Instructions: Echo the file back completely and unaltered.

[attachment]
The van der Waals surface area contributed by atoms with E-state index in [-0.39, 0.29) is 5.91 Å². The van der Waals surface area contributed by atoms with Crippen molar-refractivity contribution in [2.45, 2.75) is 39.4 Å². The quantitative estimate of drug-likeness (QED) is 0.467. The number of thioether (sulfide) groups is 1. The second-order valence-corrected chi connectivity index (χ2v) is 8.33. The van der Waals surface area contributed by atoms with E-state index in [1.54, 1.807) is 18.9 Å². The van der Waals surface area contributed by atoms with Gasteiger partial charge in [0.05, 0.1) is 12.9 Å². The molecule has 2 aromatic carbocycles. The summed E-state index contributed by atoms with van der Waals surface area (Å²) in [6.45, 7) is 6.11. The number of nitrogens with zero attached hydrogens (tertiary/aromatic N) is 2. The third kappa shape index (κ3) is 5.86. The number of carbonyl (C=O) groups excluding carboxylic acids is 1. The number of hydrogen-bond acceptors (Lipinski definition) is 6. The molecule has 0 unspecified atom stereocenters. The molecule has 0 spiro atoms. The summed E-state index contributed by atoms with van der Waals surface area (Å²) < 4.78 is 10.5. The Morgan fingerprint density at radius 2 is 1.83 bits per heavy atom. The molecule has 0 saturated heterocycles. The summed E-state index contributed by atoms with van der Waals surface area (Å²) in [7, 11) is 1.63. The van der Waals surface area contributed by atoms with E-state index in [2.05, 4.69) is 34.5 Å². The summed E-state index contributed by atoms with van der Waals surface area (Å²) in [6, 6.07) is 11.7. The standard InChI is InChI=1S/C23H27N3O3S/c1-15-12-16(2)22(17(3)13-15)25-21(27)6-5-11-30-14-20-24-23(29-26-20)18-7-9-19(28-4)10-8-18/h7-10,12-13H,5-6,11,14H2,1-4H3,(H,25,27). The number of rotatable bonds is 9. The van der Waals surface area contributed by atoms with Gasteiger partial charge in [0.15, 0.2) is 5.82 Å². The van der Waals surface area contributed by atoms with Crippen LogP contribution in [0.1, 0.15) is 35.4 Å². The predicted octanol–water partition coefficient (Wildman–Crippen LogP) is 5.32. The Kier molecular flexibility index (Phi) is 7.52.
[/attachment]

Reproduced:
The van der Waals surface area contributed by atoms with E-state index in [-0.39, 0.29) is 5.91 Å². The van der Waals surface area contributed by atoms with Crippen molar-refractivity contribution in [2.45, 2.75) is 39.4 Å². The quantitative estimate of drug-likeness (QED) is 0.467. The number of thioether (sulfide) groups is 1. The second-order valence-corrected chi connectivity index (χ2v) is 8.33. The van der Waals surface area contributed by atoms with E-state index in [1.54, 1.807) is 18.9 Å². The van der Waals surface area contributed by atoms with Gasteiger partial charge in [0.05, 0.1) is 12.9 Å². The molecule has 2 aromatic carbocycles. The summed E-state index contributed by atoms with van der Waals surface area (Å²) in [6.45, 7) is 6.11. The number of nitrogens with zero attached hydrogens (tertiary/aromatic N) is 2. The third kappa shape index (κ3) is 5.86. The number of carbonyl (C=O) groups excluding carboxylic acids is 1. The number of hydrogen-bond acceptors (Lipinski definition) is 6. The molecule has 0 unspecified atom stereocenters. The molecule has 0 spiro atoms. The summed E-state index contributed by atoms with van der Waals surface area (Å²) < 4.78 is 10.5. The Morgan fingerprint density at radius 2 is 1.83 bits per heavy atom. The molecule has 0 saturated heterocycles. The summed E-state index contributed by atoms with van der Waals surface area (Å²) in [7, 11) is 1.63. The van der Waals surface area contributed by atoms with E-state index in [2.05, 4.69) is 34.5 Å². The summed E-state index contributed by atoms with van der Waals surface area (Å²) in [6, 6.07) is 11.7. The standard InChI is InChI=1S/C23H27N3O3S/c1-15-12-16(2)22(17(3)13-15)25-21(27)6-5-11-30-14-20-24-23(29-26-20)18-7-9-19(28-4)10-8-18/h7-10,12-13H,5-6,11,14H2,1-4H3,(H,25,27). The number of rotatable bonds is 9. The van der Waals surface area contributed by atoms with Gasteiger partial charge in [0.15, 0.2) is 5.82 Å². The van der Waals surface area contributed by atoms with Crippen LogP contribution in [0.1, 0.15) is 35.4 Å². The predicted octanol–water partition coefficient (Wildman–Crippen LogP) is 5.32. The Kier molecular flexibility index (Phi) is 7.52.